Launched in 2015 by the Linux Foundation, the Hyperledger Project, also referred to as Hyperledger, started small, with just a handful of developers focused on making blockchain as a technology more accessible, therefore allowing smaller companies or even individuals the opportunity to create blockchain-enabled solutions for their businesses
As of January 2019, Hyperledger had grown to over 100 members, consisting of industry-leading organisations the likes of; Airbus, Samsung, Intel, Nokia, American Express and JP Morgan, to name just a few.
But what exactly is Hyperledger?
Well, Hyperledger consists of a number of sub-projects, 12 at the time of writing this article, each of which makes use of various technologies and techniques e.g. distributed ledger frameworks and smart contracts, to cater for a particular industry, business model or niche.
It is therefore important to note that Hyperledger is not in itself a blockchain, a cryptocurrency or a company.
The most popular or at least well known of all Hyperledger projects is Hyperledger Fabric. .
In fact, Hyperledger Fabric has to a degree become synonymous with the term Hyperledger. However as we’ve learned, Hyperledger Fabric is but one of the multiple projects currently making up the Hyperledger suite of projects.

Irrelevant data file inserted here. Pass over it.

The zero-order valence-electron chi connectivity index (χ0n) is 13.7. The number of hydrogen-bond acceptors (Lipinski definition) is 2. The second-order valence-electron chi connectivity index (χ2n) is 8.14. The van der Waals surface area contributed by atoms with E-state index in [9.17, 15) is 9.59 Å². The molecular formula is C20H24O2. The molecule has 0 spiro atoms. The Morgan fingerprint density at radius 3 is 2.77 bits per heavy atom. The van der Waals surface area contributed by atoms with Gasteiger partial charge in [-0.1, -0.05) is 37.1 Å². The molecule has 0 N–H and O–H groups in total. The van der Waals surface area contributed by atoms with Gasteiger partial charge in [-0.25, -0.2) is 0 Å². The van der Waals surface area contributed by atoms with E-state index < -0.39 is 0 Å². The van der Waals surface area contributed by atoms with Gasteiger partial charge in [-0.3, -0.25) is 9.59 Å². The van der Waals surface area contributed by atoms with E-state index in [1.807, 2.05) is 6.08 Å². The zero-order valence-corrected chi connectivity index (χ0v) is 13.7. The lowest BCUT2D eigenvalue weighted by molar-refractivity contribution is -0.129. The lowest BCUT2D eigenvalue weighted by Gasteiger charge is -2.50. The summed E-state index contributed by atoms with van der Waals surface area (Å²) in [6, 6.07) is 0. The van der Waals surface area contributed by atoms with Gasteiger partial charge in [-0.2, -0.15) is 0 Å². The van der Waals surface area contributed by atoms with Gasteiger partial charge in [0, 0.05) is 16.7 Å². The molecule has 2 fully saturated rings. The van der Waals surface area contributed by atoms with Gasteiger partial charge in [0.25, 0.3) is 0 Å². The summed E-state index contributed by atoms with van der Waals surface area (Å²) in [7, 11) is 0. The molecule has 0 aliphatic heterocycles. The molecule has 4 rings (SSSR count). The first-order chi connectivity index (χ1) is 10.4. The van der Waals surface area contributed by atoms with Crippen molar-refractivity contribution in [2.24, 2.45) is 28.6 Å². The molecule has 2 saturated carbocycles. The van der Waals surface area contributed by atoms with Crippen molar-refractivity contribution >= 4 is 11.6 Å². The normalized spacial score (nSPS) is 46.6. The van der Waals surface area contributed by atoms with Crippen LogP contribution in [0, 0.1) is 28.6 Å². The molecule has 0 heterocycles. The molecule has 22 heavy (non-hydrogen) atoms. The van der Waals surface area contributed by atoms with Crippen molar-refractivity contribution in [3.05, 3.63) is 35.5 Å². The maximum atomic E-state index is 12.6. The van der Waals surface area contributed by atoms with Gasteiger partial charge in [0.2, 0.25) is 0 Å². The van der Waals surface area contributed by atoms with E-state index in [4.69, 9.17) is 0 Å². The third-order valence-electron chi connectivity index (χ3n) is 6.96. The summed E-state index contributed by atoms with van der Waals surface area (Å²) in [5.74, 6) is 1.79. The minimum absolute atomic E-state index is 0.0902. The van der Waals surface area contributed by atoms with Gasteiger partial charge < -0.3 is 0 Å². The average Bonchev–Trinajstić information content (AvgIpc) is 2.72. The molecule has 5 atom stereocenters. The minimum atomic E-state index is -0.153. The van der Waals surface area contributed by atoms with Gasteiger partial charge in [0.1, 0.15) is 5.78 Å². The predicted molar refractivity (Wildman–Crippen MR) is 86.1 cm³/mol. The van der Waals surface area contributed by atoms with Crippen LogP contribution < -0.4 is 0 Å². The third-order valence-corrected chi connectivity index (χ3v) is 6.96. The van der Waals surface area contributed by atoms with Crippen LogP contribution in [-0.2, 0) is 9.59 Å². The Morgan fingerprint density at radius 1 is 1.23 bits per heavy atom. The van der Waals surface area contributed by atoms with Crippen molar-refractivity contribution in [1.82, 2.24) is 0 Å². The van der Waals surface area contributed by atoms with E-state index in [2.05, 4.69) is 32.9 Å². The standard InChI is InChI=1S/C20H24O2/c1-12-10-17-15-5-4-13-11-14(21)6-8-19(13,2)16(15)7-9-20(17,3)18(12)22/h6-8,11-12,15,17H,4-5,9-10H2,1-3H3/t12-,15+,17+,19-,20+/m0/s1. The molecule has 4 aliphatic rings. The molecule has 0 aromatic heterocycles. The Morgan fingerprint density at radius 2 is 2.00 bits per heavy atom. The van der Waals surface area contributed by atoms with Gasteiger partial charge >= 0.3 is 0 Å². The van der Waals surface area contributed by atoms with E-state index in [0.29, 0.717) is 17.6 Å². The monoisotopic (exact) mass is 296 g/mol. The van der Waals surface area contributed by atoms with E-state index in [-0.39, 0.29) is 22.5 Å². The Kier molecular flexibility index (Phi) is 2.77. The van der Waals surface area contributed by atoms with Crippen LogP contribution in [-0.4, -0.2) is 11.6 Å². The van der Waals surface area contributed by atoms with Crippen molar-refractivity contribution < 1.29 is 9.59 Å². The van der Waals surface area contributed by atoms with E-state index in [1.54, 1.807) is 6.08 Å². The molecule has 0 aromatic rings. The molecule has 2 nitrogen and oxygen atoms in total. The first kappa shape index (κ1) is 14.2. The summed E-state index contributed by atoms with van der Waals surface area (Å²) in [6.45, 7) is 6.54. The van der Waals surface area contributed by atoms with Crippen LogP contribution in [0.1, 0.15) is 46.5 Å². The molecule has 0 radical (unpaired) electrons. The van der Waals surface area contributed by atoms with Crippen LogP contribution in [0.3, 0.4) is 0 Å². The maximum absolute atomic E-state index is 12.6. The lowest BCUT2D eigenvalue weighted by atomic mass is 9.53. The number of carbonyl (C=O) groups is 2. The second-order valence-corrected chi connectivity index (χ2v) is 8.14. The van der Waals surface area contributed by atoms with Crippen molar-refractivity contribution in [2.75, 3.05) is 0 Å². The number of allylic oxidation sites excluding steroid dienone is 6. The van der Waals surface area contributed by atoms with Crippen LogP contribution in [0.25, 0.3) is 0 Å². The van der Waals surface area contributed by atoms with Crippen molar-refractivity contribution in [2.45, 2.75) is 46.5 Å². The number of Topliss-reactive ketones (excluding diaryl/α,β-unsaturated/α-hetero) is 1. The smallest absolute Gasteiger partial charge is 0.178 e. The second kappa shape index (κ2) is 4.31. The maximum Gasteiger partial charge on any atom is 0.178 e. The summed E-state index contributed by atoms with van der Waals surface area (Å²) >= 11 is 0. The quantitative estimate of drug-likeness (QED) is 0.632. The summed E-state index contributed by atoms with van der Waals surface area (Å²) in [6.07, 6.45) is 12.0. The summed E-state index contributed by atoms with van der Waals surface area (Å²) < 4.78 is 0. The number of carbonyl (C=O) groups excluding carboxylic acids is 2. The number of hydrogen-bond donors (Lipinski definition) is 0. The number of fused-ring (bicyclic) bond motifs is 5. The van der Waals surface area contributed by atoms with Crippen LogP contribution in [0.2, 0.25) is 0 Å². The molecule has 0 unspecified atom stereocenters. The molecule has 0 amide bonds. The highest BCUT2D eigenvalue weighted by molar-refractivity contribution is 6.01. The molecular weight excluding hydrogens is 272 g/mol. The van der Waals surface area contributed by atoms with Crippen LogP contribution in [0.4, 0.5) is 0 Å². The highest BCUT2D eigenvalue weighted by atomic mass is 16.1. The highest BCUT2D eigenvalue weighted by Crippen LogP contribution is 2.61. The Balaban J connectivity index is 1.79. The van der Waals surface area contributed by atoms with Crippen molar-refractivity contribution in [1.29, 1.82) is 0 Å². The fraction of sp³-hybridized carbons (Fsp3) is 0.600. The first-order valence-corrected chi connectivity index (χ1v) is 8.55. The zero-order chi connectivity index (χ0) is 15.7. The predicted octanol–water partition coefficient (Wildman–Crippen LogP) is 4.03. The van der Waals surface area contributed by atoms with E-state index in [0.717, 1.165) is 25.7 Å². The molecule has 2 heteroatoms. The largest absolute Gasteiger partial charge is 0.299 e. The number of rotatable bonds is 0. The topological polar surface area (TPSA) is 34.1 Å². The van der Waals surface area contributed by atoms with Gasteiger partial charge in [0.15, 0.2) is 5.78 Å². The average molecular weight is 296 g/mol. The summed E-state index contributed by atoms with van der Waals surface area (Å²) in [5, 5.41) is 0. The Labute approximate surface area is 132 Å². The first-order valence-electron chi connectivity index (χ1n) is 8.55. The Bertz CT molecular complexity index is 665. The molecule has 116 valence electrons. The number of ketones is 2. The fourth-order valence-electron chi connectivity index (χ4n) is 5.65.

At its core, Hyperledger Fabric is a platform used to build enterprise-grade blockchain-enabled Dapps for business.
Originally started by IBM as the IBM OpenBlockchain project, it was ultimately adopted by the Linux Foundation under its new name Hyperledger Fabric.
Let’s take a closer look at Fabric
Hyperledger Fabric is an enterprise-grade, permissioned distributed-ledger that uses smart contracts (chain code) to enforce trust between parties.
Let's break down this sentence to better understand Fabric
Enterprise-grade: This means that Fabric is a tried and tested platform robust enough to roll out at scale for enterprise-level solutions
Permissioned: Many businesses regardless of the industry they operate within require some of their data to remain private. Fabric solves this problem by allowing its users to harness the power of permission-based blockchains, granting authorisation at an individual user or peer level.
Distributed ledger: As we’ve already learned, this means that a copy of the entire ledger or database is distributed amongst all of the users of the network i.e. everyone has a copy.
These attributes have enabled Hyperledger Fabric to become one of the most popular means by which to deploy a Dapp, remaining as a preferred choice of many developers to this day.